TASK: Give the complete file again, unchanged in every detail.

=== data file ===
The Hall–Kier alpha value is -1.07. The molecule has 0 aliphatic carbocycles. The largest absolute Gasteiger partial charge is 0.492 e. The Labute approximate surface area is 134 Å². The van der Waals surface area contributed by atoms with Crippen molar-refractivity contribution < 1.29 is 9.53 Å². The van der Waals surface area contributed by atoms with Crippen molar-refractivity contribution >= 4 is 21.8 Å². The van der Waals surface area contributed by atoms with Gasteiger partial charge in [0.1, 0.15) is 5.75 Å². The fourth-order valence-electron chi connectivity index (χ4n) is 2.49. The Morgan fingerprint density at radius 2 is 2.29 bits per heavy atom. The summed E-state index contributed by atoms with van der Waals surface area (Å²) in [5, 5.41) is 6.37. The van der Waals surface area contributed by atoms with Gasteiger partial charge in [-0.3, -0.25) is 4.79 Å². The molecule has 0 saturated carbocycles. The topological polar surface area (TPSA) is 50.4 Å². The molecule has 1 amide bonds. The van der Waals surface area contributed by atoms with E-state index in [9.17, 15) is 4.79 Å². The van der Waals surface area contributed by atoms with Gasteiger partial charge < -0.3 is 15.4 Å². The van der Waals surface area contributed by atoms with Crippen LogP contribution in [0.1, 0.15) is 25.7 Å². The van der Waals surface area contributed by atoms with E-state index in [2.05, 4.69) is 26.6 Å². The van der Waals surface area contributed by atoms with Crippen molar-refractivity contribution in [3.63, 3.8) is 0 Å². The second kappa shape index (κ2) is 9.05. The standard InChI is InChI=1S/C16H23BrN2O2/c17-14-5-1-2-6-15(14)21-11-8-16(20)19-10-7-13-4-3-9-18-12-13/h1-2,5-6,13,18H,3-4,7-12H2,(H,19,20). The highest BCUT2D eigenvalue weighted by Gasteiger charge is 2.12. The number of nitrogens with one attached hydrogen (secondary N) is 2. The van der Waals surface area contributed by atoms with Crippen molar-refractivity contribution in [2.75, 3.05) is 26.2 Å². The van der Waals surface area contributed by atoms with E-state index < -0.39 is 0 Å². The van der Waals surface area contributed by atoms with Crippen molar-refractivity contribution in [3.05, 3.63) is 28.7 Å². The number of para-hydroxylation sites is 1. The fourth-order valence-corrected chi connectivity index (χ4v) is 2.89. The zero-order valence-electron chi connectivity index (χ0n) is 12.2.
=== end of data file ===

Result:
The Hall–Kier alpha value is -1.07. The molecule has 0 aliphatic carbocycles. The largest absolute Gasteiger partial charge is 0.492 e. The Labute approximate surface area is 134 Å². The van der Waals surface area contributed by atoms with Crippen molar-refractivity contribution < 1.29 is 9.53 Å². The van der Waals surface area contributed by atoms with Crippen molar-refractivity contribution >= 4 is 21.8 Å². The van der Waals surface area contributed by atoms with Gasteiger partial charge in [0.1, 0.15) is 5.75 Å². The fourth-order valence-electron chi connectivity index (χ4n) is 2.49. The Morgan fingerprint density at radius 2 is 2.29 bits per heavy atom. The summed E-state index contributed by atoms with van der Waals surface area (Å²) in [5, 5.41) is 6.37. The van der Waals surface area contributed by atoms with Gasteiger partial charge in [-0.3, -0.25) is 4.79 Å². The molecule has 0 saturated carbocycles. The topological polar surface area (TPSA) is 50.4 Å². The molecule has 1 amide bonds. The van der Waals surface area contributed by atoms with E-state index in [9.17, 15) is 4.79 Å². The van der Waals surface area contributed by atoms with Gasteiger partial charge < -0.3 is 15.4 Å². The van der Waals surface area contributed by atoms with Crippen LogP contribution in [0.1, 0.15) is 25.7 Å². The van der Waals surface area contributed by atoms with E-state index in [2.05, 4.69) is 26.6 Å². The van der Waals surface area contributed by atoms with Crippen molar-refractivity contribution in [3.63, 3.8) is 0 Å². The second kappa shape index (κ2) is 9.05. The standard InChI is InChI=1S/C16H23BrN2O2/c17-14-5-1-2-6-15(14)21-11-8-16(20)19-10-7-13-4-3-9-18-12-13/h1-2,5-6,13,18H,3-4,7-12H2,(H,19,20). The highest BCUT2D eigenvalue weighted by Gasteiger charge is 2.12. The number of nitrogens with one attached hydrogen (secondary N) is 2. The van der Waals surface area contributed by atoms with Crippen molar-refractivity contribution in [2.75, 3.05) is 26.2 Å². The van der Waals surface area contributed by atoms with E-state index < -0.39 is 0 Å². The van der Waals surface area contributed by atoms with Crippen molar-refractivity contribution in [3.05, 3.63) is 28.7 Å². The number of para-hydroxylation sites is 1. The fourth-order valence-corrected chi connectivity index (χ4v) is 2.89. The zero-order valence-electron chi connectivity index (χ0n) is 12.2.